In early December 2015, I attended my second International Standards Organisation (ISO) Symposium as a member of the Security and Resilience Technical Committee. Representing the interests of the BCI community in Australia, most of my time at the symposium was spent in Working Group 2, whose key objective was to work on the new Organisational Resilience standard (ISO22316) in preparation for public comment and subsequent publication.
Working Group 2 brought together technical experts from around the world including UK, USA, Canada, Germany, Switzerland, and, of course, Australia. Many faces were familiar having worked with them in early 2015 on ISO TS 22317 BIA and it was great to reunite.
The task at hand was a significant challenge – especially compared to my earlier ISO22317 experience. BIA was fairly straight-forward with great clarity in the minds of the working group, whereas Organisational Resilience was very different.
The OR Challenge
The challenge of defining a standard for Organisational Resilience stems from a variety of issues. Resilience means different things to different people. My involvement in OR at an International Standards level has provided me a relatively unique perspective of the big picture issues.
An earlier concept of OR introduced the concept of Levels of OR,the idea being that, as an organisation, you could decide to what extent you were going to implement an OR capability. However, some argued that OR cannot be measured; that OR was really a journey or pursuit and, as such, Levels have no meaning.
Those who emphasised the ISO 31000 Risk Management approach as a principle focus felt that the constructs of Threat Assessment, Consequence and Likelihood were the key influences for OR and, in turn, should be part of the core construct for the standards. For me, the subtle difference between Risk Management and the Management of Risk has been lost in the global debate to date. This subtle difference needs to be teased out, so the important relationship between the use of the 31000 standards and the broader concept of OR can be clearly delineated.
The Business Continuity sector disagreed with the sentiment that BC is a subset of Risk Management and felt that BC is a more appropriate driving influence for OR since bouncing back was relative to a disaster actually striking rather than something that might never happen.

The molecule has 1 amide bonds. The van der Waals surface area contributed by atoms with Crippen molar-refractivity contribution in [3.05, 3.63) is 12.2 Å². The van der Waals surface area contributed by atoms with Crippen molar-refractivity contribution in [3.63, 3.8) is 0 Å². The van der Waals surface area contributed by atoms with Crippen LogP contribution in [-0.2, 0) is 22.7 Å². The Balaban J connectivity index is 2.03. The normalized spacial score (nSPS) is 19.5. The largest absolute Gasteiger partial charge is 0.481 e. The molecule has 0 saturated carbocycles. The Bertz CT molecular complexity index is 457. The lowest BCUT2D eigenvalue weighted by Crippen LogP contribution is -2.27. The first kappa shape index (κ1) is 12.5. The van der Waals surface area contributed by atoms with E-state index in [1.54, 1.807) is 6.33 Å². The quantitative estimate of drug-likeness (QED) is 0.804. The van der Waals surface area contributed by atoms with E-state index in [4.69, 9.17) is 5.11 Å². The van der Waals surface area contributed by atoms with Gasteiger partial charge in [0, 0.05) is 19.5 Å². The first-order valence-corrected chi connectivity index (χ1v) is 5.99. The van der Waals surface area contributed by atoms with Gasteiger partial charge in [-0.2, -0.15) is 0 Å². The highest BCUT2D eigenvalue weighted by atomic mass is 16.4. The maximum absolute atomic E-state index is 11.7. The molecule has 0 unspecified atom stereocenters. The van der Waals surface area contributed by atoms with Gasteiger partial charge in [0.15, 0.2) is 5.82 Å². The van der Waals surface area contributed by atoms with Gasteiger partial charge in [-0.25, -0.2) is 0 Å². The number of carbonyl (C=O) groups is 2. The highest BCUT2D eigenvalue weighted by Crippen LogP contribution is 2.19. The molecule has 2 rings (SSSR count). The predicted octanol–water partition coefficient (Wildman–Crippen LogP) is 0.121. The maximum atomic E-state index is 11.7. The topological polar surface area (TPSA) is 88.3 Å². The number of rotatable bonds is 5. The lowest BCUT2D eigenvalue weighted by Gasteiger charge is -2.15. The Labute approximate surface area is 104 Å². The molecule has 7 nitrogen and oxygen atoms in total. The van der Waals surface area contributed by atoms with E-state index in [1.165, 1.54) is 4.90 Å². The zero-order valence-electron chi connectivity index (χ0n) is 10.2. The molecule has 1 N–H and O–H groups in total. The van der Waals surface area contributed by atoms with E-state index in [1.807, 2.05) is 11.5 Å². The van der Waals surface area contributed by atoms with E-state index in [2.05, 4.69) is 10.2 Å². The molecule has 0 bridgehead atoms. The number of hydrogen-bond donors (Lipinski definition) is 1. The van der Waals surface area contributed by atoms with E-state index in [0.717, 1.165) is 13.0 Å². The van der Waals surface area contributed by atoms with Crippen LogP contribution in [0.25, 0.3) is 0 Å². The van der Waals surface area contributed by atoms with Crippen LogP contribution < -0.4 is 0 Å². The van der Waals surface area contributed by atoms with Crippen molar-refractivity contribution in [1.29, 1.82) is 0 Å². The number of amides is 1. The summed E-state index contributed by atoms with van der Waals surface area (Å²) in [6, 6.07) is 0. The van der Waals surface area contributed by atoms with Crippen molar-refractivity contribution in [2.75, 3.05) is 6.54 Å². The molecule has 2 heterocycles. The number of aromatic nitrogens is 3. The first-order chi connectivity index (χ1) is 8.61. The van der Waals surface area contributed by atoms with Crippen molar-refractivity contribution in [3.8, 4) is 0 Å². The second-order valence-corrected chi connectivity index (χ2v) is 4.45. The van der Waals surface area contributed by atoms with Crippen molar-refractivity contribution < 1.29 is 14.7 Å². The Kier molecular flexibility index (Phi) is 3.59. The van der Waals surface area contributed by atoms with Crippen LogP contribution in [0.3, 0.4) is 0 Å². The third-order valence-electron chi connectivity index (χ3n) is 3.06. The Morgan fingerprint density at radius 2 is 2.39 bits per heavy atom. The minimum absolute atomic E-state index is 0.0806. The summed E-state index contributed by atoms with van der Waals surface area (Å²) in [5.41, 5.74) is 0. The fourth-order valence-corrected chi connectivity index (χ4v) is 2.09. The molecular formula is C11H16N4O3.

While these debates were happening, others were making sure that other management disciplines were not being forgotten. Here some argued the merits of management disciplines that were already governed by ISO standards (e.g. Information Security Management, Change Management, Quality Management etc.) while others argued that there are a myriad of management disciplines and corporate attributes that were not defined by standards that have strong applicability to the core philosophy of OR (e.g. attributes of leadership, culture, empowerment etc.).
3 Key considerations we took when developing ISO 22316
The version of ISO 22316 OR that will soon be issued for public review is, in my opinion, a well-balanced document. Not because I had a hand in this standard but because I was part of a solid process that:
- Took into account the concerns of all those who provided feedback;
- Went back to grass-roots to define the core philosophical meaning of OR; and
- Challenged our personal beliefs (and prejudices).
Strict rules to abide by or more of a guide?
ISO 22316 is a guidance document – its content is not mandatory and you can’t be measured against it. If your organisation does decide to head down the OR path then know that there is no target in absolute terms – no definitive goal – no quantifiable measure. It’s about a journey that enhances your resilience by improving the way you think, lead, collaborate, and empower.
It really is the journey and not the destination. It’s about improving your adaptability to changing environments.
Our award-winning Business Continuity software, Linus Revive, provides you with everything you need to enhances your resilience and adapt to the ever changing threats in your environment.
To learn more about how your organistion can holistically manage your BC processes, contact the Linus team today.